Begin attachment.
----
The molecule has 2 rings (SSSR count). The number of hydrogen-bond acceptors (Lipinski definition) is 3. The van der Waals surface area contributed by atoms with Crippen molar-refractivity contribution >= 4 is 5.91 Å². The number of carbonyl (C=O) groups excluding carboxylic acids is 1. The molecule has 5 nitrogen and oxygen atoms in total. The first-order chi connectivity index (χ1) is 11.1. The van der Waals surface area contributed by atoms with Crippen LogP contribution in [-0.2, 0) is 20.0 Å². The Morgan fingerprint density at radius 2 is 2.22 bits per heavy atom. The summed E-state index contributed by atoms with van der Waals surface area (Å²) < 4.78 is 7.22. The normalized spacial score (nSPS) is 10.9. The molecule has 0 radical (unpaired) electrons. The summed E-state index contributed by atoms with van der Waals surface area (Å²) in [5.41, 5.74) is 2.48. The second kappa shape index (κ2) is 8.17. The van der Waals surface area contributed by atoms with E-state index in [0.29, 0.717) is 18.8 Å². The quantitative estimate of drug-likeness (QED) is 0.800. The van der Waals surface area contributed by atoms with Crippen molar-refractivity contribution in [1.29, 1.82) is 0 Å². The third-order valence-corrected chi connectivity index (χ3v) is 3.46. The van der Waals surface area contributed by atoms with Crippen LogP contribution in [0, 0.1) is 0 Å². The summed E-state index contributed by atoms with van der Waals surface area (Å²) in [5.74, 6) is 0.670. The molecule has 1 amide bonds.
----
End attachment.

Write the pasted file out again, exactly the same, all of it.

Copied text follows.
The molecule has 2 rings (SSSR count). The number of hydrogen-bond acceptors (Lipinski definition) is 3. The van der Waals surface area contributed by atoms with Crippen molar-refractivity contribution >= 4 is 5.91 Å². The number of carbonyl (C=O) groups excluding carboxylic acids is 1. The molecule has 5 nitrogen and oxygen atoms in total. The first-order chi connectivity index (χ1) is 11.1. The van der Waals surface area contributed by atoms with Crippen LogP contribution in [-0.2, 0) is 20.0 Å². The Morgan fingerprint density at radius 2 is 2.22 bits per heavy atom. The summed E-state index contributed by atoms with van der Waals surface area (Å²) < 4.78 is 7.22. The normalized spacial score (nSPS) is 10.9. The molecule has 0 radical (unpaired) electrons. The summed E-state index contributed by atoms with van der Waals surface area (Å²) in [5.41, 5.74) is 2.48. The second kappa shape index (κ2) is 8.17. The van der Waals surface area contributed by atoms with E-state index in [0.29, 0.717) is 18.8 Å². The quantitative estimate of drug-likeness (QED) is 0.800. The van der Waals surface area contributed by atoms with Crippen molar-refractivity contribution in [1.29, 1.82) is 0 Å². The third-order valence-corrected chi connectivity index (χ3v) is 3.46. The van der Waals surface area contributed by atoms with Crippen LogP contribution in [0, 0.1) is 0 Å². The summed E-state index contributed by atoms with van der Waals surface area (Å²) in [5.74, 6) is 0.670. The molecule has 1 amide bonds.